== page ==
Check it out

Almy Landauer, library director, peers through the Waterbury Public Library’s telescope, which account holders 18 and older can check out for a week at a time.

The Waterbury Public Library staff is helping people get up close and personal with the stars.

Since February, the library has offered a telescope to check out — an Orion StarBlast, an amateur telescope, available for people over 18 to check out for a week at a time.

The library obtained the telescope through the Vermont Astronomical Society, which facilitates the purchase of telescopes for libraries and makes a few modifications to make them more user-friendly, such as attaching the lens cap to the telescope’s body with string so it’s not lost, and providing an easy-to-use lens.

The astronomical society also handles repairs for the life of the telescope.

Library director Almy Landauer said the library paid $350 for the telescope, which has been checked out six times since it arrived in February.

Landauer said it fits with her mission to expand the library’s community offerings.

“Libraries are a lot more than warehouses full of books these days. There’s a movement in public libraries to have what we call in the business nontraditional items, such as telescopes, snowshoes, games, gardening tools, and seed libraries,” she said. “There’s all sorts of things that libraries offer as a way to help build community, and one of my goals when I came here was to help the Waterbury library build some of those nontraditional collections. It’s just a way to enrich the community.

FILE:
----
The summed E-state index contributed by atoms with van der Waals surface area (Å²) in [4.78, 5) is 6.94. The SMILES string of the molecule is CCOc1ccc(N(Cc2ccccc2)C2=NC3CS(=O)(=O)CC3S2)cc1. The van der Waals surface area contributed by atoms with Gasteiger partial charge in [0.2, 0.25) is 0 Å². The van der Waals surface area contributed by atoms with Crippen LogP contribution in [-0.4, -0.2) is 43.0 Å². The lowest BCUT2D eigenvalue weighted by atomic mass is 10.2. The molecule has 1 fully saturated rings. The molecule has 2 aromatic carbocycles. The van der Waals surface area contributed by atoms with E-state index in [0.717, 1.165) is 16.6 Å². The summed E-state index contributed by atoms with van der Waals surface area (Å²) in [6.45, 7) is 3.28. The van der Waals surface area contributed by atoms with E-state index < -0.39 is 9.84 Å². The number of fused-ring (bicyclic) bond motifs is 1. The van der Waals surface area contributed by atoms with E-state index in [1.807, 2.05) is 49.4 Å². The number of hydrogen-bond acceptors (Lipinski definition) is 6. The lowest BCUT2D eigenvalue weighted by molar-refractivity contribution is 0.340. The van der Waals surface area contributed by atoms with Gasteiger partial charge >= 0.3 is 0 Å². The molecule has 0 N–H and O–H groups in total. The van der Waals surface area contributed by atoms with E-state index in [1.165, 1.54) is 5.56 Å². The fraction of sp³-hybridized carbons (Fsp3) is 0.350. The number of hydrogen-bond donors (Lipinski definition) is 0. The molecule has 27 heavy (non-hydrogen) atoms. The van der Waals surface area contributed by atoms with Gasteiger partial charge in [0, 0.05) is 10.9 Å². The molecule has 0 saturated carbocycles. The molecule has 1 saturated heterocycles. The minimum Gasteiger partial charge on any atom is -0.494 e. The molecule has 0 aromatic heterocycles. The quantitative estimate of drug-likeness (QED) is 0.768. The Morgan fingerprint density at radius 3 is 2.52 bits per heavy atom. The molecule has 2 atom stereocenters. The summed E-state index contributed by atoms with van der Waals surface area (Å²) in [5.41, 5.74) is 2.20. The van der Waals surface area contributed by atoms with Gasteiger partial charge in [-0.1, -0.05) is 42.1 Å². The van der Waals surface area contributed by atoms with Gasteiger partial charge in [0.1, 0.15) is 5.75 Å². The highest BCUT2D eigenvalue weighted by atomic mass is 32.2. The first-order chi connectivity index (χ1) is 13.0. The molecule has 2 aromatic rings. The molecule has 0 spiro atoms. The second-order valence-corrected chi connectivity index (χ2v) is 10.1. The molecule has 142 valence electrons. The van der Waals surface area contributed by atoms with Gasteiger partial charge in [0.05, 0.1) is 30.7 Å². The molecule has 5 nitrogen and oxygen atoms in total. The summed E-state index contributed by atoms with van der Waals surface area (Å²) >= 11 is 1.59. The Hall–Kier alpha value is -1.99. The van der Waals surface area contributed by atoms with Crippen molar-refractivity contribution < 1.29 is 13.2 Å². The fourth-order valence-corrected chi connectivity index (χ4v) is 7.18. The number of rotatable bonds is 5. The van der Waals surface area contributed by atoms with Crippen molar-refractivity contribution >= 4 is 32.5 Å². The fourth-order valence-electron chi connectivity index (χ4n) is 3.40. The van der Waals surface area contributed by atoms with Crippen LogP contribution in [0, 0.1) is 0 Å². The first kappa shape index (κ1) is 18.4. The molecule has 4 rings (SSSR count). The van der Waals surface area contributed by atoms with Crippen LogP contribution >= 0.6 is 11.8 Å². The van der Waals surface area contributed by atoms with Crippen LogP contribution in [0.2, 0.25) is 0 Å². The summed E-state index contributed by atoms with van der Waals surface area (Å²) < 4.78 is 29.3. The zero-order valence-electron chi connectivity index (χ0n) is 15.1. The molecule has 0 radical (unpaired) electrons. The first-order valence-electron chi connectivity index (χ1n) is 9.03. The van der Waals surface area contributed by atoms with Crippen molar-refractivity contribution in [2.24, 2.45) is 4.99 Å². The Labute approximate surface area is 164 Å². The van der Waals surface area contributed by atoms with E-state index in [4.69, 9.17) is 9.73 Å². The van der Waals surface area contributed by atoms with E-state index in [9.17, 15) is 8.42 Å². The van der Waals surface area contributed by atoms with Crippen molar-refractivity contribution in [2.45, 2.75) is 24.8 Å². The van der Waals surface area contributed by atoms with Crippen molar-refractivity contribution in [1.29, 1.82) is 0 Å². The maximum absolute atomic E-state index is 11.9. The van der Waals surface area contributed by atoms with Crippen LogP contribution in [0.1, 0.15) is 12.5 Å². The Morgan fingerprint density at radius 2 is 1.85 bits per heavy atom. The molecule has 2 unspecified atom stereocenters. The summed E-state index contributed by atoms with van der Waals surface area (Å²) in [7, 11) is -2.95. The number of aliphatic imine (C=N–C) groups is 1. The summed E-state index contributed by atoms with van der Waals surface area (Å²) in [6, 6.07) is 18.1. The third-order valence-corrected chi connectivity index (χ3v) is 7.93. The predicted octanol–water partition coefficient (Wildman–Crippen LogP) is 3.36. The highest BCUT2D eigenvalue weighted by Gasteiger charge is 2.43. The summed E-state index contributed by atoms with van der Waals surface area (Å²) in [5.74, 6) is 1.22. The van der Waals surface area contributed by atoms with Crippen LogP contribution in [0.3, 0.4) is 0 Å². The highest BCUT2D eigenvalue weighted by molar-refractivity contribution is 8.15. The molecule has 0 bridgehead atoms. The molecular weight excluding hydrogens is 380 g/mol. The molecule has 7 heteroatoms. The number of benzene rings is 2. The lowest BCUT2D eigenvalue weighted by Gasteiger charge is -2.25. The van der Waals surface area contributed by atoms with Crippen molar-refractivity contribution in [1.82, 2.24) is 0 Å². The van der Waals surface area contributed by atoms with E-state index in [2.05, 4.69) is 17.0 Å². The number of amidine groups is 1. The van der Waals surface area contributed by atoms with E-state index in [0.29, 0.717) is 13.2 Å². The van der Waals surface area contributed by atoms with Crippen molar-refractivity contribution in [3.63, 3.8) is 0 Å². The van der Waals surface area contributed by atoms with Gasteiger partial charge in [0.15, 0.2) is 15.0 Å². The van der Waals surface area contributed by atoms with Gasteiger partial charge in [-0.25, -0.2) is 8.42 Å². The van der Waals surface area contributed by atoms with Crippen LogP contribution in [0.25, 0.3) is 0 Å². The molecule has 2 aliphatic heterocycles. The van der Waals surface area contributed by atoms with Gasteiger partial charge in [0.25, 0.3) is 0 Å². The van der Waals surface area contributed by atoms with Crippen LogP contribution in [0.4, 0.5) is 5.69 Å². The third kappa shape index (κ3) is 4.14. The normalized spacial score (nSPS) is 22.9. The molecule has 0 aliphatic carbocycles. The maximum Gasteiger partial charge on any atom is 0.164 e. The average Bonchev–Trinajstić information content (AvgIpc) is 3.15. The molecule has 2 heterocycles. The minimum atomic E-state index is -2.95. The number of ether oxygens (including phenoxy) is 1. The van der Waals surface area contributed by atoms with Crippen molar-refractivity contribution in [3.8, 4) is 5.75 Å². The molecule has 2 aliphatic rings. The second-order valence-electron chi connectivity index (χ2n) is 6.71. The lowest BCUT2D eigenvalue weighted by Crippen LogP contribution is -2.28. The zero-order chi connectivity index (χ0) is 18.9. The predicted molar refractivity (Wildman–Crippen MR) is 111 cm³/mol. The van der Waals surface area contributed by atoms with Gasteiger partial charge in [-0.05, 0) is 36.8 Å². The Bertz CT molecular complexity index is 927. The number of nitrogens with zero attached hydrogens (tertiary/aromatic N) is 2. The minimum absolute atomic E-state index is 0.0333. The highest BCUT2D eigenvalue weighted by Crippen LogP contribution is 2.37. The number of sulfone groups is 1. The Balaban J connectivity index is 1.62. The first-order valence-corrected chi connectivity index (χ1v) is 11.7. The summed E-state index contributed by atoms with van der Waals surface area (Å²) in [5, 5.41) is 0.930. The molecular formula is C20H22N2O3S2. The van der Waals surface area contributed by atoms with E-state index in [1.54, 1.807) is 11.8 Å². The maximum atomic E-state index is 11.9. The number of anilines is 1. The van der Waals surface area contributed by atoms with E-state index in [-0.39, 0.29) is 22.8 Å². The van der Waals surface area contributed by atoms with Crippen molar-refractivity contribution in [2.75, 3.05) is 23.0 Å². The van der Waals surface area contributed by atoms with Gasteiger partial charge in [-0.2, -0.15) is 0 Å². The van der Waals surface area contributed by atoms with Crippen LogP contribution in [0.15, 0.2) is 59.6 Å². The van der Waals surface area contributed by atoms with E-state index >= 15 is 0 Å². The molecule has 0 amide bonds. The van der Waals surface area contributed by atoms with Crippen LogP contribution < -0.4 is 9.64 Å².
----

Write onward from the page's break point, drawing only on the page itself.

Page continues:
“I know people have been excited about having it,” Landauer said.

The telescope comes with a night sky guide and a headlamp with a red light, which has a limited impact on night vision.

“One patron said told the staff that their family (kids about 6 and 10) had a lot of fun with the telescope. They looked at stars and planets but also other things up close, like tree bark. They said it was straightforward to use,” Landauer said.

Jack St. Louis, president of the Vermont Astronomical Society, said it has supplied about 10 telescopes for Vermont libraries.

“It’s been a good program,” he said. “It’s a growing thing.”

Landauer said she hopes it encourages interest in science, technology, engineering and mathematics.

Lyrids coming up

The Lyrids meteor shower is forecast to reach its peak activity April 23.

We see meteor showers when the earth passes through debris left by comets and asteroids as it orbits the sun.

At its peak, the Lyrids meteor shower can offer a view of as many as 10 meteors per hour.

Meteors look like shooting stars, and can be seen with the naked eye; however, they can be even better seen with the use of a telescope.

Onlookers will have the best luck by looking at the darkest part of the sky they can find; a moon nearing full by April 23 might limit visibility in some parts of the sky.

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